Flavoring

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A flavoring

A flavoring (or flavouring[a]), also known as flavor (or flavour) or flavorant, is a food additive used to improve the taste or smell of food. It changes the perceptual impression of food as determined primarily by the chemoreceptors of the gustatory and olfactory systems.[1][2] Along with additives, other components like sugars determine the taste of food.

A flavoring is defined as a substance that gives another substance taste, altering the characteristics of the solute, causing it to become sweet, sour, tangy, etc. Although the term, in common language, denotes the combined chemical sensations of taste and smell, the same term is used in the fragrance and flavors industry to refer to edible chemicals and extracts that alter the flavor of food and food products through the sense of smell.

Owing to the high cost, or unavailability of natural flavor extracts, most commercial flavorings are "nature-identical", which means that they are the chemical equivalent of natural flavors, but chemically synthesized rather than being extracted from source materials. Identification of components of natural foods, for example a raspberry, may be done using technology such as headspace techniques, so the flavorist can imitate the flavor by using a few of the same chemicals present. In the EU legislation, the term "natural-identical flavoring" does not exist. The legislation is specified on what is a "flavoring" and a "natural flavoring".

Definition[edit]

A flavoring is a volatile additive that improves the taste or smell of food. They work primarily via the sense of smell. In legislation, substances that exclusively have a sweet, sour or salty taste are not considered flavorings. These usually include flavor enhancers, sweeteners, acidulants and salt substitutes.

There are different ways to divide flavorings. First by the way they are produced. A vanilla flavoring can for example be obtained naturally by extraction from vanilla seeds, or one can start with cheap chemicals and try to make a similar substance artificially (in this example vanillin. A nature-identical flavoring is chemically an exact copy of the original substance and can be either natural or artificial.[3] Vanillin is not obtained from the vanilla plant nor an exact copy of vanilla, but a synthesized nature-identical component of the vanilla aroma. Vanillin is not vanilla, but gives a food a vanilla aroma.

The second division is by the effect they have on smell (aroma) or taste of the food. The effect can be the aroma of a specific fruit, almond, butter, smoke from wood, or some fantasy flavor. The aroma of the flavoring may resemble that of the source, or imitate a particular unrelated food. It may for example be the extract from vanilla seeds and smell like vanilla, or it may be the extract of a potato and smell like a banana. Irrespective of the effect, the flavoring may be natural or artificial. It may for example be the natural tissue of an animal with the aroma of a citrus, or just a chemical that smells like a citrus.

Division by production method[edit]

Flavorings can be divided into three principal types: "natural flavorings", "nature-identical flavorings", and "artificial flavorings".[3] In the United States, they are traditionally divided into natural and artificial flavorings, where the latter includes nature-identical flavorings.[4] In contrast, European legislation does not distinguish natural and nature-identical flavorings, while only the term "natural" is subject to some regulation.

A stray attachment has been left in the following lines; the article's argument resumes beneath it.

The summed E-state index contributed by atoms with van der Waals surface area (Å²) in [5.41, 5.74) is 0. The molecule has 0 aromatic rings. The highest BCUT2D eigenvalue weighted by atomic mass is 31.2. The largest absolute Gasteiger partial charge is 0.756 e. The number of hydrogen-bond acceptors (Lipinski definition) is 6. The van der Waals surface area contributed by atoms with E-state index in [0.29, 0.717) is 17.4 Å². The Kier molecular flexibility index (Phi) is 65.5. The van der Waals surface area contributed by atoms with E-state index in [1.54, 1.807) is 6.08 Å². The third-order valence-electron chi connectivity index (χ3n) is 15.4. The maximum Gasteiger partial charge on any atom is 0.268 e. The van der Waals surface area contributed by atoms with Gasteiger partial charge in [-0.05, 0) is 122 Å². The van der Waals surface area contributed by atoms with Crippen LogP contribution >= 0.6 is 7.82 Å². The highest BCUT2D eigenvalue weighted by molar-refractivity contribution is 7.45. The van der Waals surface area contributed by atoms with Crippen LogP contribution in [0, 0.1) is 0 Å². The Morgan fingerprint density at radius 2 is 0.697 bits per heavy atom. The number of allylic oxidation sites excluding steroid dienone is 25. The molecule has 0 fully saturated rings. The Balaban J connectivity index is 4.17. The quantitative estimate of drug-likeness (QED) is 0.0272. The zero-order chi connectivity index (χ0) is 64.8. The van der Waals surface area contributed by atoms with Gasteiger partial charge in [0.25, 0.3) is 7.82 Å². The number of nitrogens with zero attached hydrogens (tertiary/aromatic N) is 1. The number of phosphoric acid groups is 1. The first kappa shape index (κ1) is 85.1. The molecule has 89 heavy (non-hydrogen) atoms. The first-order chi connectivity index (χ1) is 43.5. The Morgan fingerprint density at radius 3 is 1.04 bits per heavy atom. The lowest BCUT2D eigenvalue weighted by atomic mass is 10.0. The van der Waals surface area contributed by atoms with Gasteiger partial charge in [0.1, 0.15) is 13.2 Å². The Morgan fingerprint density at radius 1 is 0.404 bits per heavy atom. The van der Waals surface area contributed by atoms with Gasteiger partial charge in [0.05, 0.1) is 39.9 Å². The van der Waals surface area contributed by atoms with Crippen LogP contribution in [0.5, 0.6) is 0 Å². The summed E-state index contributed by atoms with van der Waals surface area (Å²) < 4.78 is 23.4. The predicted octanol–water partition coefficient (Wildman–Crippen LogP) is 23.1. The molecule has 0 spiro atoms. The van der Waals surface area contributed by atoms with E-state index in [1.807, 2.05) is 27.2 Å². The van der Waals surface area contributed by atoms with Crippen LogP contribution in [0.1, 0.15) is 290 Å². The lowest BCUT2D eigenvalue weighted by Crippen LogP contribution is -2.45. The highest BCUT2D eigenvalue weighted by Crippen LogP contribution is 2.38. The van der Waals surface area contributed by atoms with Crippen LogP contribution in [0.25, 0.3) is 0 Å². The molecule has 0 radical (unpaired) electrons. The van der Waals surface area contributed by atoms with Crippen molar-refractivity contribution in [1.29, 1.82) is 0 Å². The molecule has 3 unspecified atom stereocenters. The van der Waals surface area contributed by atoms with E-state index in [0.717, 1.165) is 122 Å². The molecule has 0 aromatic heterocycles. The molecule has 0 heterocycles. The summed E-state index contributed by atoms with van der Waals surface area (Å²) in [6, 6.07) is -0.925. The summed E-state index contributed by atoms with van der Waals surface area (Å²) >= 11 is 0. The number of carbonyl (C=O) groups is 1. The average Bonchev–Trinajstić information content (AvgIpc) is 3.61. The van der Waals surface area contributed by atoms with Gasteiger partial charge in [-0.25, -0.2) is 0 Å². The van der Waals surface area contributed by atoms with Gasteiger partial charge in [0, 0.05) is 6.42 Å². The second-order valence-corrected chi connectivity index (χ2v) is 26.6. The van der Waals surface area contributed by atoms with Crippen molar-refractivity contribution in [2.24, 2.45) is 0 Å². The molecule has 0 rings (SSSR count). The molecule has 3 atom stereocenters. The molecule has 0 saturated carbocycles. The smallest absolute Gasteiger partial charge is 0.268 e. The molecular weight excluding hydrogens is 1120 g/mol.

Natural flavorings[edit]

Natural flavorings are edible aroma compounds that are found in nature, not made by man. In nature, they always occur with other natural substances that also may be flavorings. By means of non-chemical technology, natural flavorings can be isolated on industrial scale, to be used as an additive.

Techniques to obtain natural flavorings include the use of enzymes and/or micro organisms. European legislators have accepted flavorings produced by manmade genetically modified organisms (GMO's) – not found in nature – as natural flavorings.

Nature-identical flavorings[edit]

Nature-identical flavorings are human-made aroma compounds that are chemically identical to some substance that can be found in nature. They are synthesized from chemicals or isolated by means of chemical processes.

Because nature-identical flavorings can be produced at low costs, the food industry will argue that nature-identical and natural flavorings are exactly the same. They have the advantage to be chemically pure, without allergens that may be coupled with natural flavorings. On the other hand, they are missing the synergy of other substances present in their natural origin, so they may lack subtlety.

Artificial flavorings[edit]

Artificial flavorings are synthesized from chemical substances by man and are not found in nature. Their sensory characteristics mostly resemble that of natural or nature-identical flavorings.

Perception of flavorings[edit]

Of the three chemical senses, smell is the main determinant of a food item's flavor.[5] Aromas are the volatile components of the food. The aroma is determined by the aroma compounds it contains and the personal ability to detect them. While a flavoring primarily acts through the olfactory system, it also affects the taste at the same time.

Along with additives, other components like sugars determine the taste of food. The trigeminal nerves, which detect chemical irritants in the mouth and throat, as well as temperature and texture, are also important to the overall perception of food.

Working[edit]

Flavors from food products are usually the result of a combination of natural flavors, which set up the basic smell profile of a food product, while artificial flavors modify the smell to accent it.[6]

Unlike smelling, which occurs upon inhalation, the sensing of flavors in the mouth occurs in the exhalation phase of breathing and is perceived differently by an individual. In other words, the smell of food is different depending on whether one is smelling it before or after it has entered one's mouth.[7]